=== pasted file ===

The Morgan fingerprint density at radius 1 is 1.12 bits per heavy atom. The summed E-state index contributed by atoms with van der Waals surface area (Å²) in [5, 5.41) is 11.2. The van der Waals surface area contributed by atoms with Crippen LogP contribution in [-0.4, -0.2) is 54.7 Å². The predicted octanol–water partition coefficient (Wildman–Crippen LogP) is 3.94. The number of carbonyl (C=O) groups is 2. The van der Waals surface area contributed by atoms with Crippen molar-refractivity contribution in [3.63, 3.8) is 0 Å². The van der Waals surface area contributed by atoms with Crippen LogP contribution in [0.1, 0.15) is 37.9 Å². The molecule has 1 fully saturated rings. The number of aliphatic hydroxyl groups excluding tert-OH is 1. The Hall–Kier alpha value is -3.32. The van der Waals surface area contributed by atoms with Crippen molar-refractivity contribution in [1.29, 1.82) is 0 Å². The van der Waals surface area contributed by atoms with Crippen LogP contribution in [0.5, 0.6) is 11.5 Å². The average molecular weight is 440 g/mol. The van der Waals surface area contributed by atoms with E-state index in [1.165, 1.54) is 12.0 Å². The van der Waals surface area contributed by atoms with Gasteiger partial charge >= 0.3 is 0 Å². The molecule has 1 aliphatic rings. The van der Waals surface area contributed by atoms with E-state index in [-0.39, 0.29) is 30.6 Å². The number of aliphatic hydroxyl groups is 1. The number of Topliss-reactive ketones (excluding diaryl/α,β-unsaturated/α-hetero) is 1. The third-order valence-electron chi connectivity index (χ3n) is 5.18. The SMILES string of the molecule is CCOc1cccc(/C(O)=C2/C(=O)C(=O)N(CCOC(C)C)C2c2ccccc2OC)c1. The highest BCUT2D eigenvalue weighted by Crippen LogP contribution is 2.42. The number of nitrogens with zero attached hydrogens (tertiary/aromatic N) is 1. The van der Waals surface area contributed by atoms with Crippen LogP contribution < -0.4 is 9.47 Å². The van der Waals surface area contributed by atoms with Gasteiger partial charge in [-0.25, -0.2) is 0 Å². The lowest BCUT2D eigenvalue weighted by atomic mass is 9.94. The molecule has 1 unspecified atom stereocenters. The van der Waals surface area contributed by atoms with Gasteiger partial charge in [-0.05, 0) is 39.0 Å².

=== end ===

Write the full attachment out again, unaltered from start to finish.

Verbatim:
The Morgan fingerprint density at radius 1 is 1.12 bits per heavy atom. The summed E-state index contributed by atoms with van der Waals surface area (Å²) in [5, 5.41) is 11.2. The van der Waals surface area contributed by atoms with Crippen LogP contribution in [-0.4, -0.2) is 54.7 Å². The predicted octanol–water partition coefficient (Wildman–Crippen LogP) is 3.94. The number of carbonyl (C=O) groups is 2. The van der Waals surface area contributed by atoms with Crippen molar-refractivity contribution in [3.63, 3.8) is 0 Å². The van der Waals surface area contributed by atoms with Crippen LogP contribution in [0.1, 0.15) is 37.9 Å². The molecule has 1 fully saturated rings. The number of aliphatic hydroxyl groups excluding tert-OH is 1. The Hall–Kier alpha value is -3.32. The van der Waals surface area contributed by atoms with Crippen molar-refractivity contribution in [1.29, 1.82) is 0 Å². The van der Waals surface area contributed by atoms with Crippen LogP contribution in [0.5, 0.6) is 11.5 Å². The average molecular weight is 440 g/mol. The van der Waals surface area contributed by atoms with E-state index in [1.165, 1.54) is 12.0 Å². The van der Waals surface area contributed by atoms with Gasteiger partial charge >= 0.3 is 0 Å². The molecule has 1 aliphatic rings. The van der Waals surface area contributed by atoms with E-state index in [-0.39, 0.29) is 30.6 Å². The number of aliphatic hydroxyl groups is 1. The number of Topliss-reactive ketones (excluding diaryl/α,β-unsaturated/α-hetero) is 1. The third-order valence-electron chi connectivity index (χ3n) is 5.18. The SMILES string of the molecule is CCOc1cccc(/C(O)=C2/C(=O)C(=O)N(CCOC(C)C)C2c2ccccc2OC)c1. The highest BCUT2D eigenvalue weighted by Crippen LogP contribution is 2.42. The number of nitrogens with zero attached hydrogens (tertiary/aromatic N) is 1. The van der Waals surface area contributed by atoms with Crippen LogP contribution < -0.4 is 9.47 Å². The van der Waals surface area contributed by atoms with Gasteiger partial charge in [-0.25, -0.2) is 0 Å². The lowest BCUT2D eigenvalue weighted by atomic mass is 9.94. The molecule has 1 unspecified atom stereocenters. The van der Waals surface area contributed by atoms with Gasteiger partial charge in [-0.05, 0) is 39.0 Å².